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Oil and gas sector needs to commit to long-term thinking to achieve meaningful cost cuts, says DNV GL

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A new reality - The outlook for the oil and gas industry 2016
New research shows that the industry believes past mistakes are being repeated.
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Elisabeth Tørstad, CEO,  DNV GL - Oil & Gas
Elisabeth Tørstad, CEO of DNV GL – Oil & Gas

A majority of senior oil and gas professionals (56%) believe that the industry is repeating the mistakes of previous downturns and have concerns over the loss of jobs and experience and lack of efficiency, according to a new report published today by DNV GL, the leading technical advisor to the oil and gas industry. A new phase of cost management is needed, as nearly three quarters (73%) of senior oil and gas professionals globally are preparing their company for a sustained period of low oil prices. 

According to A New Reality: the outlook for the oil and gas industry in 2016, a DNV GL report based on a global survey of 921 senior sector players1, cost management is the top priority for 41% of respondents in 2016. The top three measures prioritized to impose stricter cost controls are:

  • Tougher decisions on capex, down from 44% in 2015 to 31% in 2016, suggesting that opportunities for further capex reductions are limited.
  • Prioritizing headcount reductions, up from 25% last year to 31% in 2016, signalling further job losses; and
  • Increasing pressure on the supply chain, down from 31% in 2015 to 27% in 2016, indicating that suppliers have been squeezed as much as possible.

Elisabeth Tørstad, CEO of DNV GL – Oil & Gas, says: “With the low oil price, the industry has taken painful short-term cost-cutting measures by reducing the capex and headcount and squeezing the supply chain. Although 74% say they achieved their cost-efficiency targets last year and 65% believe the industry will be successful in cutting costs in 2016, not all parts of the sector have been able to achieve lasting lower cost levels during downturns. To prevent repeating past mistakes, real change is needed now - cutting complexity, increasing collaboration and driving standardization. These measures will enable the industry to adjust to the new reality and put it on a sustainable growth path for the long-term.”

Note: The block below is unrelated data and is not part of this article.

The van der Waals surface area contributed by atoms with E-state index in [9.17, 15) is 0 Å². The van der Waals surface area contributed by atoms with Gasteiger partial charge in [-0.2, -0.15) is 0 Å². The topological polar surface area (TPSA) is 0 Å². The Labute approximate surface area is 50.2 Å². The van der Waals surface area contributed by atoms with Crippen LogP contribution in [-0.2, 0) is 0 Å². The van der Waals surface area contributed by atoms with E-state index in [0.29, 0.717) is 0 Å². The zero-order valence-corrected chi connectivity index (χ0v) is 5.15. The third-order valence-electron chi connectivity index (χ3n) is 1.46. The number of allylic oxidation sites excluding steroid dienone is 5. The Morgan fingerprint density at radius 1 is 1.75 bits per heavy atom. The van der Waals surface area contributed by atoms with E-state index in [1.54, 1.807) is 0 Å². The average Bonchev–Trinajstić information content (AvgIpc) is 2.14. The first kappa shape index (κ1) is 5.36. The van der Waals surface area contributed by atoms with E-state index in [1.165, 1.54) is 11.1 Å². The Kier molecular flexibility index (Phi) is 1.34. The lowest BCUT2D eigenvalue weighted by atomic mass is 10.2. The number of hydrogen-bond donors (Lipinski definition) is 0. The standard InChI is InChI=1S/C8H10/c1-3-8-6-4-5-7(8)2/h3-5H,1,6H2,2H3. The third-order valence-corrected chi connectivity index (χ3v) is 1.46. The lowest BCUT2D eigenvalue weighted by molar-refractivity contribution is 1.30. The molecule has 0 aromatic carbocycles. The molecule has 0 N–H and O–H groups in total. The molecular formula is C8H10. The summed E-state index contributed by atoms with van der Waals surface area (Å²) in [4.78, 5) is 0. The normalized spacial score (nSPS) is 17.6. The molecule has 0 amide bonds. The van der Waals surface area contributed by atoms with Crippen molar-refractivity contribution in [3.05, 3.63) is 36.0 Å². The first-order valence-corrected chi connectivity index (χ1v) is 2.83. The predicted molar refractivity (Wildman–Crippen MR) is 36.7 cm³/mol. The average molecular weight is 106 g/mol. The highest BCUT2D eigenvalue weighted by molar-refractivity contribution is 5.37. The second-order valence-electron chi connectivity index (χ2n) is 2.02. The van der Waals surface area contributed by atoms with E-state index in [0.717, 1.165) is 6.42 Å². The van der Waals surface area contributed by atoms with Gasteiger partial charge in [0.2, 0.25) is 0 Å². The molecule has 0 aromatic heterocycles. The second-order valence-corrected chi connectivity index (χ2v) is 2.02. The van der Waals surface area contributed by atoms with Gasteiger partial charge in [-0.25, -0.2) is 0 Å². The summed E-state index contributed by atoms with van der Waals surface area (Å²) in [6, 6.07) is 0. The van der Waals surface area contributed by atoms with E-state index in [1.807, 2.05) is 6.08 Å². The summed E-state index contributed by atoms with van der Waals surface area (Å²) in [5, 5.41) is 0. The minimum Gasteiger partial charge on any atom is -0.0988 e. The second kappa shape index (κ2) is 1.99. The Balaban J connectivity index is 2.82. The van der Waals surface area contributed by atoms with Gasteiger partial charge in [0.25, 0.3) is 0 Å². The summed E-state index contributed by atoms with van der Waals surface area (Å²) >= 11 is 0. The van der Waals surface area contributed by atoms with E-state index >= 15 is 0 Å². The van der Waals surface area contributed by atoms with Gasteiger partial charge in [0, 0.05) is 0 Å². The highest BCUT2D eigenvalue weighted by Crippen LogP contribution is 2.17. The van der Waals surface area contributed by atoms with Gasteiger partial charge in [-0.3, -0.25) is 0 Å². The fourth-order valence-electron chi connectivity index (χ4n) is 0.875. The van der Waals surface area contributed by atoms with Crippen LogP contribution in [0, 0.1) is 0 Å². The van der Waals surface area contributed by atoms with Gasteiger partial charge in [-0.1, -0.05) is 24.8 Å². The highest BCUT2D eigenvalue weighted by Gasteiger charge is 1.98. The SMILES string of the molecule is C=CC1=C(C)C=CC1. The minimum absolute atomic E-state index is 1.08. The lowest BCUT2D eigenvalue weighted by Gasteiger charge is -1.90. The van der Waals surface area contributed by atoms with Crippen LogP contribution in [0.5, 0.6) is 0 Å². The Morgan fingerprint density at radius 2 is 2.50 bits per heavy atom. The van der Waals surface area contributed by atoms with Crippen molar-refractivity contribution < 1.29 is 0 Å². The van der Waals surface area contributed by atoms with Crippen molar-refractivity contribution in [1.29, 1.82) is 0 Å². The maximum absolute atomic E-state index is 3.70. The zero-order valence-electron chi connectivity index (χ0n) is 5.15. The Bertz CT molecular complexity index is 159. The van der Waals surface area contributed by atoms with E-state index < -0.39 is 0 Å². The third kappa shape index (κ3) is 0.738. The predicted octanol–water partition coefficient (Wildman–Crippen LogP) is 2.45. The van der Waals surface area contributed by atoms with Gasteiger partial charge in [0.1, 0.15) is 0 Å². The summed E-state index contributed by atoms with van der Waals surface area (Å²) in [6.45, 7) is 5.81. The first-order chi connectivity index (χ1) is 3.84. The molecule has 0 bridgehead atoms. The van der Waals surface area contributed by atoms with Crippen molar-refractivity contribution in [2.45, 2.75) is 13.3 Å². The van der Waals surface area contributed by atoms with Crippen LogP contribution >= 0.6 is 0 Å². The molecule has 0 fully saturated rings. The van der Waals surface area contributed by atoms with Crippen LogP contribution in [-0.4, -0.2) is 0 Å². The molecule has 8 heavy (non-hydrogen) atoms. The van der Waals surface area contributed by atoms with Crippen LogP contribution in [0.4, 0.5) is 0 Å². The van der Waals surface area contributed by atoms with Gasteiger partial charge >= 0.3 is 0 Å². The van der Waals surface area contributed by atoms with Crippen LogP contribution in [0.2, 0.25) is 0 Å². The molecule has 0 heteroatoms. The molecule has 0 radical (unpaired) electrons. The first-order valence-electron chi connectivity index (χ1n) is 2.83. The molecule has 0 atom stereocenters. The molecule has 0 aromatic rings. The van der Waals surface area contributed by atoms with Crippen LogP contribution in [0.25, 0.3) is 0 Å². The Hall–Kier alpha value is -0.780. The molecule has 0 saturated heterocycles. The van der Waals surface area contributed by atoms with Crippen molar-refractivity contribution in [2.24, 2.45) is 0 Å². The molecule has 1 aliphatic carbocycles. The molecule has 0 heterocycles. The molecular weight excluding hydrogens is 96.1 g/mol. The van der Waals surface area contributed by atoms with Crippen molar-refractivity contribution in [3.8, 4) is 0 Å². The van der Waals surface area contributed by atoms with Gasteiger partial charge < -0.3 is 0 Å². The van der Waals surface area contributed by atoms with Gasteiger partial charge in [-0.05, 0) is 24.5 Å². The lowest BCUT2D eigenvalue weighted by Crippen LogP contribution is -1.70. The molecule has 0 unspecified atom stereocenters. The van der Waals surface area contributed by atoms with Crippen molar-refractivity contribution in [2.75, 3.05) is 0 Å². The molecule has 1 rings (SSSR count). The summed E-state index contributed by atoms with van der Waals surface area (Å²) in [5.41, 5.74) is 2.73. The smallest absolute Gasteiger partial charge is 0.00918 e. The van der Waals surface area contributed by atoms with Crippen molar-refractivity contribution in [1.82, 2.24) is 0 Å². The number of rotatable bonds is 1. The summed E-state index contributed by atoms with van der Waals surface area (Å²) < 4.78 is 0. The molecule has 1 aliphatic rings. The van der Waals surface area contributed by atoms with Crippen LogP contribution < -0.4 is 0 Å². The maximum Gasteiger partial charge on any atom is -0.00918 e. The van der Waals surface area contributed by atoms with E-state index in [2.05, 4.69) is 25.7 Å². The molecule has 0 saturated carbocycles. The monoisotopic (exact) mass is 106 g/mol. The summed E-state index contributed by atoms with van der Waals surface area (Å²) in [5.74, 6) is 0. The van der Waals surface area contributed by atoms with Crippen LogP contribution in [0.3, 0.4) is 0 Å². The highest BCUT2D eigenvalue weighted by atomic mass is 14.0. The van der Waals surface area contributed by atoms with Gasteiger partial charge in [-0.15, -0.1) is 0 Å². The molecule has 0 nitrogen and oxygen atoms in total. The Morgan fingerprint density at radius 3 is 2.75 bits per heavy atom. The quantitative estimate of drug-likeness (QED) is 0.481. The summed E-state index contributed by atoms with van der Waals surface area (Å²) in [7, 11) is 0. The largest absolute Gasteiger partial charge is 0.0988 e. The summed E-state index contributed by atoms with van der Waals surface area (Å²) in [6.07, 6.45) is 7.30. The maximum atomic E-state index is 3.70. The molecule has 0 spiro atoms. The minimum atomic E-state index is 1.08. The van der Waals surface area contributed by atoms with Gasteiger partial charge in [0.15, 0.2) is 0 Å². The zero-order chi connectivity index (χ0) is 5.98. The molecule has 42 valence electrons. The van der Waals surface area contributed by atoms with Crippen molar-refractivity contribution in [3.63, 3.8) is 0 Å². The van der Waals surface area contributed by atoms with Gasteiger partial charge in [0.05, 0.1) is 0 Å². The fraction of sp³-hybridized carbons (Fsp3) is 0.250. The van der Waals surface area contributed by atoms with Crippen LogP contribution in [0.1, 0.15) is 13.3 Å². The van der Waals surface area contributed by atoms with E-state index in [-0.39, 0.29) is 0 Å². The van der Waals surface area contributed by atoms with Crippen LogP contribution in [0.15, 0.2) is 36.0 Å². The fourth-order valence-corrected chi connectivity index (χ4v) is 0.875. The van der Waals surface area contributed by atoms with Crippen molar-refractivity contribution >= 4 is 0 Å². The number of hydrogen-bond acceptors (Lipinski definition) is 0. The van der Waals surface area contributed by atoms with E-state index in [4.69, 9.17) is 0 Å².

There are some promising signs that the industry is adopting longer-term thinking on cost management: six in ten (61%) respondents agree that operators will increasingly push to standardize their delivery globally, up from 55% in 2015 and 52% in 2014. 

Even in the current price environment, 49% say their company is taking a long-term approach to innovation and R&D. However, nearly one in five companies (18%) does not have a strategy in place to maintain innovation. The most common strategy for maintaining innovation with lower budgets is to increase collaboration with other industry players (45%). Nearly one in three (30%) plans greater involvement in joint industry projects in the year ahead. 

“Innovation and collaboration are even more important in this current price environment. It isn’t just about finding the breakthrough technologies – although that’s important too - it’s also about making things simpler and more efficient and ultimately helping the industry to safely cut costs. At DNV GL, we are continuing to invest 5% of our revenue in R&D as we see this as a key enabler for sustainable long-term competitiveness,” continues Tørstad. 

Other key findings include:

  • The greatest barriers to growth in 2016 are the low oil price (63%), weak global economy (42%), uneconomic gas prices (21%) and growing regulatory burden (11%). Access to capital (16%) has also become more prominent in 2016.


1. A New Reality: the outlook for the oil and gas industry in 2016 is an industry benchmark study from DNV GL, the leading technical advisor to the industry. Now in its sixth year, the programme builds on the findings of five prior annual outlook reports, first launched in early 2011. During October and November 2015, we surveyed 921 senior professionals and executives across the global oil and gas industry. More than a third (35%) of respondents work for oil and gas operators, while 60% are employed by suppliers and service companies across the industry. The remaining respondents come from regulators and trade associations. The companies surveyed vary in size: 40% had annual revenue of USD 500m or less, while 14% had annual revenue in excess of USD 10bn. Respondents were drawn from publicly-listed companies and privately-held firms. They also represent a range of functions within the industry, from board-level executives to senior engineers.